De la Mennais writes to me about the state France is in: “There couldn’t be less thought about Rome if it didn’t exist. Neither resentment, nor anger, nor even scorn–scorn would at least be something, but instead the most absolute and the coldest indifference.” You can eliminate from this sentence what de la Mennais’ personal feeling might have added, and it remains terribly true. Do not think I am so discouraged that I have no more hope. But I can say with the prophet: “Is there no balm in Gilead, no physician there? Why has no new skin grown over their wound? (Jeremiah 8:22) One feeling growing in me is love for my fellow man. I can’t see an unbeliever or even a corrupt man without being attracted to him like a doctor to his sick friend. I know, I’m not yet a doctor, and yet I have given it a few tries. I’ve been successful a few times. And don’t think, dear friend, that I’m unaware of the power of hope. But the stronger mine is, the more it is obliged to stretch the limits of its desire.

Humanity sins in our day in two ways: we love too little, and our knowledge is so deficient. Humanity needs to be taught, but first we need to give humanity a heart of flesh, as Scripture says, to replace the one becoming like stone in its chest. On that score, my thoughts are confused, my projects and plans grind to a halt. The heart is the hearth, the center of warmth and of life. Only God can supply these when they are lacking. For that reason I am convinced we will need to suffer great evils before our minds are compelled to return and find their rest in truth. For the moment, political movements engross everyone’s thinking. God has to hit very hard for us to seek refuge in a place of rest. Good God! Look at me, telling Providence how to handle the situation. I don’t really know what I’m saying by all of this.

Tell me what you think about young people today, what you expect of them, what thoughts they have, if you think they are sincere. These are important questions for me. What do you think of the clergy in Paris? My future depends on my Bishop. I’d like to be a priest in the Church of the Holy Trinity. I’d return to France, study a few more years, then work as my superiors ask. For a long time I’ve been thinking about a Catholic university, which I know would be successful given the approach I’d take.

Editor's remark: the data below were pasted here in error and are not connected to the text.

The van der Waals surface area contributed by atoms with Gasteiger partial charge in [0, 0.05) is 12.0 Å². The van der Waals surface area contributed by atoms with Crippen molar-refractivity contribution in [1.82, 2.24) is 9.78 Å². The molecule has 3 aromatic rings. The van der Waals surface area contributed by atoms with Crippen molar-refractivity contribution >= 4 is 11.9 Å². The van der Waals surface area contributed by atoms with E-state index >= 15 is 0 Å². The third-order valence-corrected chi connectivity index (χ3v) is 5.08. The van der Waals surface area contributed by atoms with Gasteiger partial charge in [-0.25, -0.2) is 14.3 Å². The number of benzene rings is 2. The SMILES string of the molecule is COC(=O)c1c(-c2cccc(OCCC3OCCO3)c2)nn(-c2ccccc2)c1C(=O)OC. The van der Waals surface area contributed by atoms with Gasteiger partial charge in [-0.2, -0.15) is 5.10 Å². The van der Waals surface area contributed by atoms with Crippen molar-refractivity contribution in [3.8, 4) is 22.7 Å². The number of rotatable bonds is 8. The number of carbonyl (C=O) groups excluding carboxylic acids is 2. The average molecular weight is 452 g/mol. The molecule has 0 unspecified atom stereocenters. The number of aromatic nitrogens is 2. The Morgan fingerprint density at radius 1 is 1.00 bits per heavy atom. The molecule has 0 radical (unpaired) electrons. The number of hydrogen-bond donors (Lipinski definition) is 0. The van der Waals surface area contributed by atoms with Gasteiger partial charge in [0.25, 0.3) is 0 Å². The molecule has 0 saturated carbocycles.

Let me conclude with the beginning of your letter. You were answering one of my letters that seems to have troubled you because of something I said. I must have been too sharp in my words, but don’t hold that against me. On the contrary, you should love me even more. It’s no crime if my friendship for you leads me to speak energetically about everything that concerns you. Thank you for answering my letter so promptly; I hope you will persevere.

Bye for now, dear friend. When will I see you again? Why not come to see me? When will you come to tell me not to be sad? Come here to see the ruins before they disappear completely. They are still beautiful in their collapsed state. Please come. We’ll talk about so many things that I’m sure we’ll be able to do each other a lot of good. Really, now, what are you doing? Don’t you love God enough to give Him a little of your time? No matter what I do, I’m sad, but I’m not complaining. I try to purify my thoughts as much as possible and put myself in God’s hands. You too can pray for me, and do love me. The thought that I have a friend like you is a great consolation and strengthens me more than you could believe.

Adieu, adieu! Be happy and good.